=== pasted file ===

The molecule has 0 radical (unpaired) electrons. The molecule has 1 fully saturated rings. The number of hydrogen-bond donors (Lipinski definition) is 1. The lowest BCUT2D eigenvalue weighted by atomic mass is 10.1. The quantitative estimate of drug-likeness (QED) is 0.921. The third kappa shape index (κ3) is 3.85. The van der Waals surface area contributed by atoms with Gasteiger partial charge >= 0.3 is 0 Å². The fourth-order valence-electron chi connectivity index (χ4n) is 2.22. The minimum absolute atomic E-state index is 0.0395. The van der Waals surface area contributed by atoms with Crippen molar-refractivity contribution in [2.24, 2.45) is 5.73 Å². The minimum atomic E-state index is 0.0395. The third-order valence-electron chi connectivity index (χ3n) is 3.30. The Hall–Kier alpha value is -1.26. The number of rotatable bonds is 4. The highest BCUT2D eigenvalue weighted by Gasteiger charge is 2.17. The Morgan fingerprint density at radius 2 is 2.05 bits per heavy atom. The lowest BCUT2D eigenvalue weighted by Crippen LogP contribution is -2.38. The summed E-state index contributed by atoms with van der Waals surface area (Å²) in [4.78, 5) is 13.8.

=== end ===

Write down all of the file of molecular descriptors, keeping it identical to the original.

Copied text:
The molecule has 0 radical (unpaired) electrons. The molecule has 1 fully saturated rings. The number of hydrogen-bond donors (Lipinski definition) is 1. The lowest BCUT2D eigenvalue weighted by atomic mass is 10.1. The quantitative estimate of drug-likeness (QED) is 0.921. The third kappa shape index (κ3) is 3.85. The van der Waals surface area contributed by atoms with Gasteiger partial charge >= 0.3 is 0 Å². The fourth-order valence-electron chi connectivity index (χ4n) is 2.22. The minimum absolute atomic E-state index is 0.0395. The van der Waals surface area contributed by atoms with Crippen molar-refractivity contribution in [2.24, 2.45) is 5.73 Å². The minimum atomic E-state index is 0.0395. The third-order valence-electron chi connectivity index (χ3n) is 3.30. The Hall–Kier alpha value is -1.26. The number of rotatable bonds is 4. The highest BCUT2D eigenvalue weighted by Gasteiger charge is 2.17. The Morgan fingerprint density at radius 2 is 2.05 bits per heavy atom. The lowest BCUT2D eigenvalue weighted by Crippen LogP contribution is -2.38. The summed E-state index contributed by atoms with van der Waals surface area (Å²) in [4.78, 5) is 13.8.